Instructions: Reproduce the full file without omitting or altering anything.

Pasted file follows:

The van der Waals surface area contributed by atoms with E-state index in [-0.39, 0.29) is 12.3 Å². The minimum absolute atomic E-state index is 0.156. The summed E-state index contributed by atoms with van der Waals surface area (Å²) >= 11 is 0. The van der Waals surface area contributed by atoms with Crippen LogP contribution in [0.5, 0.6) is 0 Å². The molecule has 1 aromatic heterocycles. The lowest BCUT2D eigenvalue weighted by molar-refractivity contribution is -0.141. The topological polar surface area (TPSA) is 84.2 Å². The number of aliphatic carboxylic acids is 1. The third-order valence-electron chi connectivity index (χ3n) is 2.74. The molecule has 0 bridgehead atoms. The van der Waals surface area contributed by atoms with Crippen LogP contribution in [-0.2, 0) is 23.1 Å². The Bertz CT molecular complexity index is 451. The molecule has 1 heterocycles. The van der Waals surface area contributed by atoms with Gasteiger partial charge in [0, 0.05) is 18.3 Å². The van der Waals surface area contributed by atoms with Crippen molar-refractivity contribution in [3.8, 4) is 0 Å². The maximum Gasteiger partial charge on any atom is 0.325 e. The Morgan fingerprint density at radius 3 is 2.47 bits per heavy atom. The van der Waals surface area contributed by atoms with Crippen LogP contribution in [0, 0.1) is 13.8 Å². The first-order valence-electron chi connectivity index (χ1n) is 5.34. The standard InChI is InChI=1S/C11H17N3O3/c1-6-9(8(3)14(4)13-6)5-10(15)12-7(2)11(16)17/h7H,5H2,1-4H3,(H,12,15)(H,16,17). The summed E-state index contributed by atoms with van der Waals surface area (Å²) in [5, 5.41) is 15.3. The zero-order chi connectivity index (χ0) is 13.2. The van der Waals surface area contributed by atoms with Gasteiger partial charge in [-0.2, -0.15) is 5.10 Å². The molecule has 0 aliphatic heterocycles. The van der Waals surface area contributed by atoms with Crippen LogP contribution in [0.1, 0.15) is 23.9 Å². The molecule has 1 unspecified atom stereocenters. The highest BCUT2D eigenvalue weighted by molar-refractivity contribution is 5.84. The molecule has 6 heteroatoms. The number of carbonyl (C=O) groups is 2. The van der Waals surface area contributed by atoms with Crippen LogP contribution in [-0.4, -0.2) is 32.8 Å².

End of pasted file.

The van der Waals surface area contributed by atoms with E-state index in [-0.39, 0.29) is 12.3 Å². The minimum absolute atomic E-state index is 0.156. The summed E-state index contributed by atoms with van der Waals surface area (Å²) >= 11 is 0. The van der Waals surface area contributed by atoms with Crippen LogP contribution in [0.5, 0.6) is 0 Å². The molecule has 1 aromatic heterocycles. The lowest BCUT2D eigenvalue weighted by molar-refractivity contribution is -0.141. The topological polar surface area (TPSA) is 84.2 Å². The number of aliphatic carboxylic acids is 1. The third-order valence-electron chi connectivity index (χ3n) is 2.74. The molecule has 0 bridgehead atoms. The van der Waals surface area contributed by atoms with Crippen LogP contribution in [-0.2, 0) is 23.1 Å². The Bertz CT molecular complexity index is 451. The molecule has 1 heterocycles. The van der Waals surface area contributed by atoms with Gasteiger partial charge in [0, 0.05) is 18.3 Å². The van der Waals surface area contributed by atoms with Crippen molar-refractivity contribution in [3.8, 4) is 0 Å². The maximum Gasteiger partial charge on any atom is 0.325 e. The Morgan fingerprint density at radius 3 is 2.47 bits per heavy atom. The van der Waals surface area contributed by atoms with Crippen LogP contribution in [0, 0.1) is 13.8 Å². The first-order valence-electron chi connectivity index (χ1n) is 5.34. The standard InChI is InChI=1S/C11H17N3O3/c1-6-9(8(3)14(4)13-6)5-10(15)12-7(2)11(16)17/h7H,5H2,1-4H3,(H,12,15)(H,16,17). The summed E-state index contributed by atoms with van der Waals surface area (Å²) in [5, 5.41) is 15.3. The zero-order chi connectivity index (χ0) is 13.2. The van der Waals surface area contributed by atoms with Gasteiger partial charge in [-0.2, -0.15) is 5.10 Å². The molecule has 0 aliphatic heterocycles. The van der Waals surface area contributed by atoms with Crippen LogP contribution in [0.1, 0.15) is 23.9 Å². The molecule has 1 unspecified atom stereocenters. The highest BCUT2D eigenvalue weighted by molar-refractivity contribution is 5.84. The molecule has 6 heteroatoms. The number of carbonyl (C=O) groups is 2. The van der Waals surface area contributed by atoms with Crippen LogP contribution in [-0.4, -0.2) is 32.8 Å².